RENO, Nev. - Team USA member AJ Johnson of Oswego, Illinois, is a far different bowler than he was six years ago when he finished second at the United States Bowling Congress Masters, and he took a big step toward proving that Tuesday as the opening-round leader at the 2021 edition of the prestigious event.
The 28-year-old right-hander started the day at the National Bowling Stadium with eight consecutive strikes and posted games of 251, 235, 243, 172 and 211, a 222.4 average, to lead the 216-player field with a 1,112 total.
He was followed in the standings by early leader Gary Faulkner Jr. of Memphis, Tennessee (1,103), Jason Sterner of Rochester, New York (1,101), Matthew Zweig of Scottsdale, Arizona (1,088), and EJ Tackett of Bluffton, Indiana, and Spencer Robarge of Springfield, Missouri, who are tied for fifth place with 1,083.
"The (40-foot) oil pattern is hard this week, and that was evident in practice, so getting off to a good start is always nice, especially when they're tough," said Johnson, a seven-time Team USA member. "My initial goal was to get comfortable and bowl well the first three games, because the matches are three games, and it was nice to be able to continue that momentum. I did struggle with the transition in Game 4, but I got myself back on track."
All rounds of qualifying and match play from the 2021 USBC Masters are being broadcast on BowlTV.com and simulcast to FloBowling, and the event will conclude live on Fox Sports' FS1 on April 4 at 2 p.m. Eastern as part of the Professional Bowlers Association Tour television schedule. The winner will take home $30,000.
After three days of qualifying, the top 63 players, based on their 15-game pinfall totals, will join defending champion Jakob Butturff of Tempe, Arizona, in the double-elimination match-play bracket.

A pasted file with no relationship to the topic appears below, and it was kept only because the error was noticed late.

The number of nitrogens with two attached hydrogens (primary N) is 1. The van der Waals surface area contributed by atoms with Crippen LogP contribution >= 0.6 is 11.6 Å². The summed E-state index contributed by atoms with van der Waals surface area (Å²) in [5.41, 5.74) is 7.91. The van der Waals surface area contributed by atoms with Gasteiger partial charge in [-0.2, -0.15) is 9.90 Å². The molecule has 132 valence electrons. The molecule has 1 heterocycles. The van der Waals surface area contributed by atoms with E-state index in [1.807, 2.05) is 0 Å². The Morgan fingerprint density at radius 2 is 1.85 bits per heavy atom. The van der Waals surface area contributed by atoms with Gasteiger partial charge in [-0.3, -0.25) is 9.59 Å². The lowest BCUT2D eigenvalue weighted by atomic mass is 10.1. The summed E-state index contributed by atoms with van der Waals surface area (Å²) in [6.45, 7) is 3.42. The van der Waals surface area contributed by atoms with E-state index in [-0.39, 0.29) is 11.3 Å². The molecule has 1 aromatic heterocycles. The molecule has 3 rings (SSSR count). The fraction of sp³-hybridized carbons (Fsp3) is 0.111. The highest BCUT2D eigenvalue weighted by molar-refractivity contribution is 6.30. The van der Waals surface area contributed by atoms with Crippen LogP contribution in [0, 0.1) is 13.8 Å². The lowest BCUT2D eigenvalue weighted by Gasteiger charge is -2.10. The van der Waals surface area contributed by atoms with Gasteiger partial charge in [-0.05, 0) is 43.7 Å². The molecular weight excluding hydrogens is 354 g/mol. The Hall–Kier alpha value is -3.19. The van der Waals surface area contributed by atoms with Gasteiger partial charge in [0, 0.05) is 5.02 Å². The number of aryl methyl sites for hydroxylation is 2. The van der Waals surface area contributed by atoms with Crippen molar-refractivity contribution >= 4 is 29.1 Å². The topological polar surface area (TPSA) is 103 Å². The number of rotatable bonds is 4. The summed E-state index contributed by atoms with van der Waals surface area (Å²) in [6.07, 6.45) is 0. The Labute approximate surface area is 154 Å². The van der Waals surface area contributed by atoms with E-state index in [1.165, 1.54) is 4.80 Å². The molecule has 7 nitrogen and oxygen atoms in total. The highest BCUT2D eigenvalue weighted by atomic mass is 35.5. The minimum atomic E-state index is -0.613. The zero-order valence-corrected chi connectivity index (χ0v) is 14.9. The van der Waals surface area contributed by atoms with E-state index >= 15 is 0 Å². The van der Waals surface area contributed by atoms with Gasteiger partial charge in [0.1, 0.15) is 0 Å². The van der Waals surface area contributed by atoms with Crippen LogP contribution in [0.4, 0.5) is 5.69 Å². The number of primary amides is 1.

Butturff finished the day in 71st place with a 980 total, but even if the left-hander finishes qualifying outside the top 64, he is guaranteed the final spot in the bracket as the defending champion.
Faulkner, also a southpaw, has enjoyed past success at the National Bowling Stadium, winning the 2015 PBA World Championship for his lone PBA Tour title, while Johnson's 2015 season included a bittersweet performance at the Masters that solidified his future career path, but left him with something to prove.
"That tournament was a huge steppingstone for me and my decision to make bowling a career after I graduated," Johnson said. "I'm definitely not the same player I was back then. I've learned a lot and taken in quite a bit from coaches, ball reps, friends and other players. I think I'm smarter and see things differently, and my game definitely is better."
Johnson was a senior at McKendree University when he rolled undefeated through the bracket to earn the top seed for the televised finals, before suffering a lopsided loss to Masters icon Jason Belmonte in the final, 202-157.
In the years since, Johnson has become a standout in the PBA Midwest Region, including player-of-the-year honors in 2017 and 2018, and he has enjoyed continued success with Team USA, winning four gold medals, one of which was a team win at the 2017 International Bowling Federation World Championships.
On the PBA Tour, he has continued to put himself in position to take home a title, but he only has a handful of runner-up finishes to show for it.
A breakthrough victory at the 2019 Korea Professional Bowlers Association DSD SamHo Cup helped him prove to himself and his fellow competitors he could get the job done, but the biggest win of his young career didn't count as an official PBA Tour title.
Ideally, the momentum he found Tuesday night at the NBS will continue and give him a chance to redeem himself at the Masters, a major on the PBA Tour.
Johnson's loss to Belmonte in 2015 gave the two-handed Australian his third consecutive win at the event, and he went on to win again in 2017 to become the tournament's only four-time champion.
The two are paired together this week in Reno, and that is adding extra motivation for Johnson.
"Bowling with the guy who's regarded as the best in the world definitely pushes you to be better," Johnson said. "We have a good relationship and a good respect for each other. We've even been able to have little conversations about what we're seeing and how we might want to break down the pair, and it means a lot to know he respects me enough to have those talks. I have the utmost respect for him, and I appreciate how supportive he has been to me over the years."
Belmonte, who has a record 13 major titles on the PBA Tour, is 30th after five games at the 2021 Masters with a 1,022 total.
Competition at the NBS will resume Wednesday at 11 a.m. Eastern with the week's second five-game round.
The Masters last was held in Reno in 2011, and this week's event is the first of two major championships being held in the Biggest Little City in the World.